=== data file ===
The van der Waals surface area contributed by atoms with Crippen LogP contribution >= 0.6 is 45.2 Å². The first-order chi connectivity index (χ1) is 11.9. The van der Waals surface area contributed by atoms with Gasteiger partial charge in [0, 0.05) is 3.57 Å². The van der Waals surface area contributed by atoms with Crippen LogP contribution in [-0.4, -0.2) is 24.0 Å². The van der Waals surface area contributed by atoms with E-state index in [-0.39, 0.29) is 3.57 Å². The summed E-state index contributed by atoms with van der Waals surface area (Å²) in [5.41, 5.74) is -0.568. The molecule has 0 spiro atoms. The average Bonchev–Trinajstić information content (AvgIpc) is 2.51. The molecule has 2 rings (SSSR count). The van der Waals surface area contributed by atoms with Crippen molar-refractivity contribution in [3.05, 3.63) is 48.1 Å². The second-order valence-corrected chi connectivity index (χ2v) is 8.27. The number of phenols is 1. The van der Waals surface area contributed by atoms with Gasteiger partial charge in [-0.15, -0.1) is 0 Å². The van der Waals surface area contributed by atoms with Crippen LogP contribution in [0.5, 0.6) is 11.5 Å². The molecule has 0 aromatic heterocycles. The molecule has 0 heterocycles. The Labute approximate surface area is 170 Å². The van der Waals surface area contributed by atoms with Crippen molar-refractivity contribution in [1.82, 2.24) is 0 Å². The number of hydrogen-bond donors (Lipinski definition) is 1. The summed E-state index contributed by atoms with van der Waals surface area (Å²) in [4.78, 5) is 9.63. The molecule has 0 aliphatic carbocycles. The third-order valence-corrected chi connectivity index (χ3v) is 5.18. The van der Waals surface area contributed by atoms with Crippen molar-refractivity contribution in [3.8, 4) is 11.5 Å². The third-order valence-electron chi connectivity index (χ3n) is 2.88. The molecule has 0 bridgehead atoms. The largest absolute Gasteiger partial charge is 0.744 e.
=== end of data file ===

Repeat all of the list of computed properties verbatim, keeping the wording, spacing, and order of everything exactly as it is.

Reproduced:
The van der Waals surface area contributed by atoms with Crippen LogP contribution >= 0.6 is 45.2 Å². The first-order chi connectivity index (χ1) is 11.9. The van der Waals surface area contributed by atoms with Gasteiger partial charge in [0, 0.05) is 3.57 Å². The van der Waals surface area contributed by atoms with Crippen LogP contribution in [-0.4, -0.2) is 24.0 Å². The van der Waals surface area contributed by atoms with E-state index in [-0.39, 0.29) is 3.57 Å². The summed E-state index contributed by atoms with van der Waals surface area (Å²) in [5.41, 5.74) is -0.568. The molecule has 0 spiro atoms. The average Bonchev–Trinajstić information content (AvgIpc) is 2.51. The molecule has 2 rings (SSSR count). The van der Waals surface area contributed by atoms with Crippen molar-refractivity contribution in [3.05, 3.63) is 48.1 Å². The second-order valence-corrected chi connectivity index (χ2v) is 8.27. The number of phenols is 1. The van der Waals surface area contributed by atoms with Gasteiger partial charge in [-0.15, -0.1) is 0 Å². The van der Waals surface area contributed by atoms with Crippen LogP contribution in [0.5, 0.6) is 11.5 Å². The molecule has 0 aromatic heterocycles. The molecule has 0 heterocycles. The Labute approximate surface area is 170 Å². The van der Waals surface area contributed by atoms with Crippen molar-refractivity contribution in [1.82, 2.24) is 0 Å². The number of hydrogen-bond donors (Lipinski definition) is 1. The summed E-state index contributed by atoms with van der Waals surface area (Å²) in [4.78, 5) is 9.63. The molecule has 0 aliphatic carbocycles. The third-order valence-corrected chi connectivity index (χ3v) is 5.18. The van der Waals surface area contributed by atoms with Crippen molar-refractivity contribution in [3.8, 4) is 11.5 Å². The third-order valence-electron chi connectivity index (χ3n) is 2.88. The molecule has 0 bridgehead atoms. The largest absolute Gasteiger partial charge is 0.744 e.